Business Today

Luggage Queen

Radhika Piramal is working to double VIP's revenue in the next five years and make the company a youthful and aspirational brand.
twitter-logo Ajita Shashidhar        Print Edition: September 27, 2015
Radhika Piramal, MD, VIP Industries
Radhika Piramal: Maintaining pole position (Photo: Rachit Goswami)

Her role model in business is Warren Buffett, the US business magnate and mercurial investor. What she likes most about him is his ability to excel in whatever he does. When Radhika Piramal took over as Managing Director of her father Dilip Piramal's luggage company, VIP Industries, in 2009, her goal was to strengthen the company's leadership position. "What I brought to the table was clear brand segmentation and a distinct portfolio strategy that targeted specific consumers," she says.

Though VIP had an enviable market share of over 60 per cent and VIP was a household name, synonymous with luggage, a large chunk of consumers, especially the youth, didn't identify with it. In an era of backpacks and duffle bags, fewer and fewer people were going for the good old suitcase. In response, Radhika resurrected the country's first strolley brand, Skybag, that her father had launched in the eighties, and positioned it as a youth product. She also launched funky luggage, backpacks, gym bags and duffle bags.

"The VIP brand no doubt had a strong appeal but I said India is a young country and a lot of young people would want more choice than they have grown up with," she says. She also hired young talent, something that her father says has been her biggest contribution. "I really needed Radhika. All my good guys had left and it was becoming difficult to get somebody good," he had told Business Today in an earlier interview.

In 2012, VIP forayed into handbags for women under the brand name Caprese. Around this time, the average age of VIP employees was below 40 years, and so Piramal asked women colleagues to try out the brand. "Even now we get women employees to test new designs before rolling them out," says Piramal, who herself owns 10 Caprese bags, her favourite one being a classic black piece that she carries to work. "I also have a shocking pink Caprese which works well for parties."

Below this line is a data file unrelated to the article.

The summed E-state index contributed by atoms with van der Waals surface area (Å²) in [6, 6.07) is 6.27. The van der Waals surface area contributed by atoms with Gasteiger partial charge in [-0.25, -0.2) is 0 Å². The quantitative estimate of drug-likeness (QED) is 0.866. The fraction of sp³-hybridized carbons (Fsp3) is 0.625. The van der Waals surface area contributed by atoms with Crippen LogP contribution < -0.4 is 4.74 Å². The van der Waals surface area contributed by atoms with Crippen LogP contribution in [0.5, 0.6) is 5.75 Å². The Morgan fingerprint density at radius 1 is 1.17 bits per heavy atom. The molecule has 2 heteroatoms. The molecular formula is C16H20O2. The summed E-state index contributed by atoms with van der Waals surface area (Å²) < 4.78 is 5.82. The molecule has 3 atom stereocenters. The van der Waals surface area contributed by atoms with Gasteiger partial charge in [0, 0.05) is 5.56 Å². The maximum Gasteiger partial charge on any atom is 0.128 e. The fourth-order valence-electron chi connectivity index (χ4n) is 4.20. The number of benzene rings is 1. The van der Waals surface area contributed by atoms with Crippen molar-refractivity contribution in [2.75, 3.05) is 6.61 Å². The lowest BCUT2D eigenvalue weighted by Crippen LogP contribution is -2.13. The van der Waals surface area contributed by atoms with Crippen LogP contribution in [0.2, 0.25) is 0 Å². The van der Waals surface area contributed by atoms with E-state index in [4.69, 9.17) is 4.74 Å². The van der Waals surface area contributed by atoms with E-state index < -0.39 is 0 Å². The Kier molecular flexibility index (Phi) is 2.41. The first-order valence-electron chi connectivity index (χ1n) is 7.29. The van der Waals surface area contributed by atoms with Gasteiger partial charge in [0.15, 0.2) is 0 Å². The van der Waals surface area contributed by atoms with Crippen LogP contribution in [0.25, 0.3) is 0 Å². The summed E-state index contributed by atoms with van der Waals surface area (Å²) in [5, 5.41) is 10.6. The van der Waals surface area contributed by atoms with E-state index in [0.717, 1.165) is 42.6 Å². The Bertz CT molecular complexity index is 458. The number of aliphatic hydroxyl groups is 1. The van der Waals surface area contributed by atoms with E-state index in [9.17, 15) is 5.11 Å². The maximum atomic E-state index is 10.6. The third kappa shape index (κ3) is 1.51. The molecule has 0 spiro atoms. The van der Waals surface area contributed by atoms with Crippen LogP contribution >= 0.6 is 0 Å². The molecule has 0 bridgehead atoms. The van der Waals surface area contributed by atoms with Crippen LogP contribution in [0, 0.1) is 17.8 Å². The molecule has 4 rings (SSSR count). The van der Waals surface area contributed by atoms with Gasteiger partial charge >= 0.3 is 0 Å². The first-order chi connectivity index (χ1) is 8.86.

Though Caprese is yet to gain popularity, Piramal hopes that it will be a Rs 100-crore brand in the next five years. She is banking on Caprese to not only reach out to young women but also to ensure higher volume growth for VIP. This is because the luggage category is growing at just seven-eight per cent a year and it is crucial to explore adjacent categories. Moreover, apart from Samsonite, which was already giving VIP sleepless nights, there is also competition from global brands such as Delsey and Tumi.

"Luggage is a not a large industry as the primary product is not bought frequently. You buy a luggage in two or three years or, maybe, five years, depending on how thrifty you are," says Piramal. However, women will not hesitate to buy three or four handbags every year. Also, apart from Hidesign, India doesn't have a brand of premium and mid-segment handbags. "At the low end, there are a lot of options in the Rs 1,000-1,500 range, but they don't have the international style and fashion quotient. We thought there is a huge market in the mid-segment." Priced at Rs 3,000-5,000, Caprese bags are cheaper than the Hidesign products.

FOR FULL COVERAGE: http://www.businesstoday.in/powerful-businesswomen/2015/

One segment where VIP was routed by Samsonite was the Rs 10,000 and above segment. To counter this, Piramal decided to launch Carlton, the British brand that VIP had acquired in 2004, in India.

Brand specialist Harish Bijoor, CEO, Harish Bijoor Consults, says VIP has done well under Piramal. "VIP has changed and the brand is certainly on the right track. It has been forced to change by competition," he says.

However, Piramal's biggest challenge, say industry experts, is retaining its market share in the luggage industry. Retail consultant Harminder Sahni, Managing Director, Wazir & Co, says with the market opening up to more international brands, Piramal has to play her cards more carefully than her competitors. "One has to look at the business critically every single day and see where it's growing and how it's growing," says Sahni.

Intense competition is a challenge, agrees Piramal, though she is proud that India is one of the few markets where the $2-billion Samsonite has not succeeded in getting to the No. 1 position. She is confident of doubling VIP's revenue to Rs 2,000 crore in the next five years.

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